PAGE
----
Violin Sonata No.2 in A Major, Op.23
Franck's Second Violin Sonata was composed in 1859, come six years after his First. Franck was no doubt attracted to the genre by the realization that not many first rate violin sonatas had been written since the days of Schumann.
Eduard Franck (1817-1893) was born in Breslau, the capital of the Prussian province of Silesia. He was the fourth child of a wealthy and cultivated banker who exposed his children to the best and brightest that Germany had to offer. Frequenters to the Franck home included such luminaries as Heine, Humboldt, Heller, Mendelssohn, and Wagner. His family’s financial position allowed Franck to study with Mendelssohn as a private student in Dusseldorf and later in Leipzig. As a talented pianist, he embarked upon a dual career as a concert artist and teacher for more than four decades during the course of which he held many positions. Although he was highly regarded as both a teacher and performer, he never achieved the public recognition of his better known contemporaries such as Mendelssohn, Schumann or Liszt. As fine a pianist as the first two and perhaps even a better teacher, the fact that he failed to publish very many of his compositions until toward the end of his life, in part, explains why he was not better known. Said to be a perfectionist, he continually delayed releasing his works until they were polished to his demanding standards. Schumann, among others, thought quite highly of the few works he did publish during the first part of his life.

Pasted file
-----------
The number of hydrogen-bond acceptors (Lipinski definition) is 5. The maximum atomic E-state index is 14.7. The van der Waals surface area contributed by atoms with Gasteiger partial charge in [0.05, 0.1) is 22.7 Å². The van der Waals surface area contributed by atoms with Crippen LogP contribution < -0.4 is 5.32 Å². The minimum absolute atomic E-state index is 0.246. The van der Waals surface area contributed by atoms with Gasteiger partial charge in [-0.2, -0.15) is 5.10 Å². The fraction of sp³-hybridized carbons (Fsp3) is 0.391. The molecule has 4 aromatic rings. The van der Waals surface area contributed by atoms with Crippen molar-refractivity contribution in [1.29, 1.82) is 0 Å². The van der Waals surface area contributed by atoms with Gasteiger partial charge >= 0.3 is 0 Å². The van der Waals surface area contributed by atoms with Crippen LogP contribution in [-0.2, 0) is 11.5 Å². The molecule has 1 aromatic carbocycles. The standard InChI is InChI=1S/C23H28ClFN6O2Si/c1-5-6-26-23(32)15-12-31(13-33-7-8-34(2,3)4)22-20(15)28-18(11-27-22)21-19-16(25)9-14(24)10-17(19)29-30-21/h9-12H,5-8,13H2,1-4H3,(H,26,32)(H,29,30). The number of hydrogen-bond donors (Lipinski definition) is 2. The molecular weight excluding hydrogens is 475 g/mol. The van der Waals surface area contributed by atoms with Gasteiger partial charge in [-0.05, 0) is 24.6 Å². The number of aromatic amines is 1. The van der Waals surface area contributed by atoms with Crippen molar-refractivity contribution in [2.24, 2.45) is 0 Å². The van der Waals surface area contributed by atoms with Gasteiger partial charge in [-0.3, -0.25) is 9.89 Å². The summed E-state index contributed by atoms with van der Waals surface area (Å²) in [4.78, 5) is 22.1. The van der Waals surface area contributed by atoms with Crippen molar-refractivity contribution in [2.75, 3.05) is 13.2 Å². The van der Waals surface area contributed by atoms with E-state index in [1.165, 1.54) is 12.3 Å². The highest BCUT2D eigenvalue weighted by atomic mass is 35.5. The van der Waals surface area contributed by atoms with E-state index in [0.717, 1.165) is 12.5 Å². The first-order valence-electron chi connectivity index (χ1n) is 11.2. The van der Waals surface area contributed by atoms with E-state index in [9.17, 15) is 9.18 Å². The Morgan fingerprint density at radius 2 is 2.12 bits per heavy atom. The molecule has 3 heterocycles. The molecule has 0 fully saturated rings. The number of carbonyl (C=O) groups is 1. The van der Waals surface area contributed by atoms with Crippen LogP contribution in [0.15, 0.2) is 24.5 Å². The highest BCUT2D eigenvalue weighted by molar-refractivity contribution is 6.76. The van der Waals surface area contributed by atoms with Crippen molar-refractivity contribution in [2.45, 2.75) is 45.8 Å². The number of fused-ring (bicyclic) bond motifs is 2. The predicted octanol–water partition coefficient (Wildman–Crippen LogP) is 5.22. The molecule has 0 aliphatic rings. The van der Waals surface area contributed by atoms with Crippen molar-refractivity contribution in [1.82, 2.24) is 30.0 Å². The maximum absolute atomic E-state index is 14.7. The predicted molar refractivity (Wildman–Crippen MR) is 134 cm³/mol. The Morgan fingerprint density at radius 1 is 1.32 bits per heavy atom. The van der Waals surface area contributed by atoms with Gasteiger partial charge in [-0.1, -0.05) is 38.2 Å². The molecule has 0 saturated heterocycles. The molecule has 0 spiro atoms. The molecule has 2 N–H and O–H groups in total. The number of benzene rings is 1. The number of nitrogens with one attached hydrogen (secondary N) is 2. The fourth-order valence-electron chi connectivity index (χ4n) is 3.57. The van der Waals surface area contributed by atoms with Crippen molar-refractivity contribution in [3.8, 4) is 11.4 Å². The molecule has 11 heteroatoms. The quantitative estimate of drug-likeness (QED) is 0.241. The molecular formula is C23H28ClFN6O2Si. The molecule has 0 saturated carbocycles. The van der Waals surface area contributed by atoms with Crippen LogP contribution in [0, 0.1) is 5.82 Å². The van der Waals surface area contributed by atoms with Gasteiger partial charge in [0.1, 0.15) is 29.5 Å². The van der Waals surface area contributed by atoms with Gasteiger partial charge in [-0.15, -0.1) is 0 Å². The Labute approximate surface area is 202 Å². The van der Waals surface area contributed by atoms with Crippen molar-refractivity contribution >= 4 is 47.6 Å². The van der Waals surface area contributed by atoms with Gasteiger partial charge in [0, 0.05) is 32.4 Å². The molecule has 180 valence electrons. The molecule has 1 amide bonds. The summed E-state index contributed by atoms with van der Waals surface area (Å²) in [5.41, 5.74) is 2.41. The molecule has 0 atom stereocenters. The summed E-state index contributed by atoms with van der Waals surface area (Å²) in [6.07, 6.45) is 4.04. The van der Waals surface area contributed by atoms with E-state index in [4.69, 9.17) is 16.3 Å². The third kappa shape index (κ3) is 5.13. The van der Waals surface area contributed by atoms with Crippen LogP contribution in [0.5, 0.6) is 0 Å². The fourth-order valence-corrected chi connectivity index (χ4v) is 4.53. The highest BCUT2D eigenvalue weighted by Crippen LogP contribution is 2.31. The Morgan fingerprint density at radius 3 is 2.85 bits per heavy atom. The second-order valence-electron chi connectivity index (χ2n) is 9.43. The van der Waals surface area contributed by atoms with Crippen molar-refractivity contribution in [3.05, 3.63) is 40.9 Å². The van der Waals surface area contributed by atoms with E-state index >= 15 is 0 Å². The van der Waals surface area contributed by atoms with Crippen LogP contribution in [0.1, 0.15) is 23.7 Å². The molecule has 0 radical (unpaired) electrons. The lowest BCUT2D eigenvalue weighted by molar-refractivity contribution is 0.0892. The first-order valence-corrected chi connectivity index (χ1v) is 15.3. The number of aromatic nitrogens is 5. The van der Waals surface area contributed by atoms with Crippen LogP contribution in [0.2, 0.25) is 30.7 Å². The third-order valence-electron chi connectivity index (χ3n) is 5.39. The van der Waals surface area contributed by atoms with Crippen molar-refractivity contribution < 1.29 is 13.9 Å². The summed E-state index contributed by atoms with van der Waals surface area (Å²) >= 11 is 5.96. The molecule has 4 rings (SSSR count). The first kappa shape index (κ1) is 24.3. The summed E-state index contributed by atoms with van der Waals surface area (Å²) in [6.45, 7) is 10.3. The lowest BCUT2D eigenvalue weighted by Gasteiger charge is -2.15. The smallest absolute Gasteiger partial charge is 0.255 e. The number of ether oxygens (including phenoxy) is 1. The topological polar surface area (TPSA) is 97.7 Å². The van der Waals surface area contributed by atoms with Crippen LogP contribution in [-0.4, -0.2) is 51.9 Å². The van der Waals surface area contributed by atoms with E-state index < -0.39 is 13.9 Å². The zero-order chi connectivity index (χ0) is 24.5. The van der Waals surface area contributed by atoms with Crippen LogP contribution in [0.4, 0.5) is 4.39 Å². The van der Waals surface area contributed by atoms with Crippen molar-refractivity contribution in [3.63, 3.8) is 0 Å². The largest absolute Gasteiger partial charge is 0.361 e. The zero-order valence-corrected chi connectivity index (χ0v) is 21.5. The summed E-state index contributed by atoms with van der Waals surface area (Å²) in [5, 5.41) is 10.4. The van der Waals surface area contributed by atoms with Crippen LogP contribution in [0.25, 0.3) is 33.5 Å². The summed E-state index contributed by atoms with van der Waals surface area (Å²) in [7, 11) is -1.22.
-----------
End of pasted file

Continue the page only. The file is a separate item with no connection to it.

Unlike the First Sonata, the Second is in four movements. The opening movement, Allegro, has for its main theme two parts. The first, a very Franckian melody, the second based on a scale passage. The second theme brings drama into the equation. A full statement of the peaceful and lovely folk melody, which is the main theme of the Andante con moto, is given out by the piano in a lengthy introduction before the violin enters. It is in the development that the element of forward motion is introduced. A light-footed, dancing Scherzo comes next. A darker trio section provides fine contrast. The main theme of the finale, Allegro espressivo, is expressive, but relatively calm. It is with the appearance of the second theme that drama and excitement are added.
Unavailable for well over 100 years, we are pleased to reprint it and are grateful to Dr. Paul Feuchte and Dr. Andreas Feuchte, the composer's great grandson and great-great grandson, for supplying us with a copy of the parts. This is a recital piece par excellence. We hope that amateurs and professionals will take the time to make the acquaintance of this wonderful sonata.